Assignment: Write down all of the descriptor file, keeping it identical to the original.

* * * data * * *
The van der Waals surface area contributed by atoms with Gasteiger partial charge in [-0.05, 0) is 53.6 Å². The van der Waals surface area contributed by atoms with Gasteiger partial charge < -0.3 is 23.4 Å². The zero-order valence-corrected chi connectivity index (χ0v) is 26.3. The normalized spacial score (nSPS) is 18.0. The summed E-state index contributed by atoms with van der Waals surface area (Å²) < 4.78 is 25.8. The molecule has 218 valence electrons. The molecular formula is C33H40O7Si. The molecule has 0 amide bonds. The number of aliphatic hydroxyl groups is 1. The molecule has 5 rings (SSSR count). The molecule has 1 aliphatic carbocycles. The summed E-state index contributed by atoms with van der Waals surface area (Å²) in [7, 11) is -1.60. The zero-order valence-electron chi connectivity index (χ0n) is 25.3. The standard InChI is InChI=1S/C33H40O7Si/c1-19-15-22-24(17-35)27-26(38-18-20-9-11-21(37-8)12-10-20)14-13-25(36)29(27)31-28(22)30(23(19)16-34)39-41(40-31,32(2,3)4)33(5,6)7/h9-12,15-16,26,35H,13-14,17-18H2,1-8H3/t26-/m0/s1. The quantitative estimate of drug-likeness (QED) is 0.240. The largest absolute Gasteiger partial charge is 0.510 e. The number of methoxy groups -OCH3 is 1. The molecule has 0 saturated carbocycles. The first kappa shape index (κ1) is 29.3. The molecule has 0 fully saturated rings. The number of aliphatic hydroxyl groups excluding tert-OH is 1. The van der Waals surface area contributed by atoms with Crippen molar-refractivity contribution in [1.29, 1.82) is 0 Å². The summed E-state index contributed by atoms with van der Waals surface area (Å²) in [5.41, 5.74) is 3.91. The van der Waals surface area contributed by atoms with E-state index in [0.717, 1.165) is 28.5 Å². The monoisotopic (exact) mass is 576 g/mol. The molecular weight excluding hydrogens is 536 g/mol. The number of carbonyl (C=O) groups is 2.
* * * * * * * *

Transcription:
The van der Waals surface area contributed by atoms with Gasteiger partial charge in [-0.05, 0) is 53.6 Å². The van der Waals surface area contributed by atoms with Gasteiger partial charge < -0.3 is 23.4 Å². The zero-order valence-corrected chi connectivity index (χ0v) is 26.3. The normalized spacial score (nSPS) is 18.0. The summed E-state index contributed by atoms with van der Waals surface area (Å²) < 4.78 is 25.8. The molecule has 218 valence electrons. The molecular formula is C33H40O7Si. The molecule has 0 amide bonds. The number of aliphatic hydroxyl groups is 1. The molecule has 5 rings (SSSR count). The molecule has 1 aliphatic carbocycles. The summed E-state index contributed by atoms with van der Waals surface area (Å²) in [7, 11) is -1.60. The zero-order valence-electron chi connectivity index (χ0n) is 25.3. The standard InChI is InChI=1S/C33H40O7Si/c1-19-15-22-24(17-35)27-26(38-18-20-9-11-21(37-8)12-10-20)14-13-25(36)29(27)31-28(22)30(23(19)16-34)39-41(40-31,32(2,3)4)33(5,6)7/h9-12,15-16,26,35H,13-14,17-18H2,1-8H3/t26-/m0/s1. The quantitative estimate of drug-likeness (QED) is 0.240. The largest absolute Gasteiger partial charge is 0.510 e. The number of methoxy groups -OCH3 is 1. The molecule has 0 saturated carbocycles. The first kappa shape index (κ1) is 29.3. The molecule has 0 fully saturated rings. The number of aliphatic hydroxyl groups excluding tert-OH is 1. The van der Waals surface area contributed by atoms with Crippen molar-refractivity contribution in [1.29, 1.82) is 0 Å². The summed E-state index contributed by atoms with van der Waals surface area (Å²) in [5.41, 5.74) is 3.91. The van der Waals surface area contributed by atoms with E-state index in [0.717, 1.165) is 28.5 Å². The monoisotopic (exact) mass is 576 g/mol. The molecular weight excluding hydrogens is 536 g/mol. The number of carbonyl (C=O) groups is 2.